“The fourth and final night of the conference that I was expecting would be entirely mine because there was no dinner scheduled at the conference level. As such, the night before when I called my wife, I asked her if she wanted to have dinner together (i.e. video called each other and ate together). , and then spend as many hours as possible chatting before going to bed), and she said that sounded great.”

“We made plans to call at 7 our afternoon (6 as the conference was), and I was really looking forward to it, and obviously love her and her company.”

person on a laptop

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“Unfortunately, at lunch on the last day of the conference, my co-workers (including my boss) mentioned going to a certain restaurant. They asked if I was excited to go, and I said I wouldn’t come, but I hoped they were enjoying themselves.”

“They acted like I hit them and asked what I meant. I told them I planned to call my wife and have dinner with her.”

“I then learned that, apparently, there was some tradition of all my co-workers having dinner together last night. I said I wasn’t aware of it and we dined together every night, but I hope they enjoy themselves. The boss said afterwards that he It was something I had to attend, and then some of my co-workers agreed and said it was an “important part of the conference.”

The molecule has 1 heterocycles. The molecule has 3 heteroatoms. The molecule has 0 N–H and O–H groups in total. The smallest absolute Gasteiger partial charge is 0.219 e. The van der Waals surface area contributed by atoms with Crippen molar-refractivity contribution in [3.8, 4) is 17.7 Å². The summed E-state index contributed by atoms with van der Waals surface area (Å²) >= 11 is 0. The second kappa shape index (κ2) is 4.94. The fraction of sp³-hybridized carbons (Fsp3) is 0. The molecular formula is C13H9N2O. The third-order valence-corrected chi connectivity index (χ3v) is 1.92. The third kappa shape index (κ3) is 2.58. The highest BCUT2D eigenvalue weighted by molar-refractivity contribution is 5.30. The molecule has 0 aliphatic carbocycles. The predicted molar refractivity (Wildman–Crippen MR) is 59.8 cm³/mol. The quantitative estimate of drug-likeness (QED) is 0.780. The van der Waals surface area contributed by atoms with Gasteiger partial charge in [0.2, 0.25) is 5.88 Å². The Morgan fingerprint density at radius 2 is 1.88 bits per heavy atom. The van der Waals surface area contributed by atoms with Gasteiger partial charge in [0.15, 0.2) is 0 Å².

Coworkers having dinner together

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“I told my boss and co-workers it was out of hours, unpaid, and unscheduled, plus I preferred my wife’s company to theirs, so I didn’t go. Then they told me I was ‘rude and contemptuous,’ and I should have expected us to eat Dinner together on the last night.

“I said it was ridiculous, but my boss indicated that not showing up would have repercussions, so I called my wife and apologized to her, and unfortunately attended this stupid dinner. Am I the fool?”

After reading this post, many users commented that this is the norm at conferences, and that opportunities for growth are often developed outside of business hours.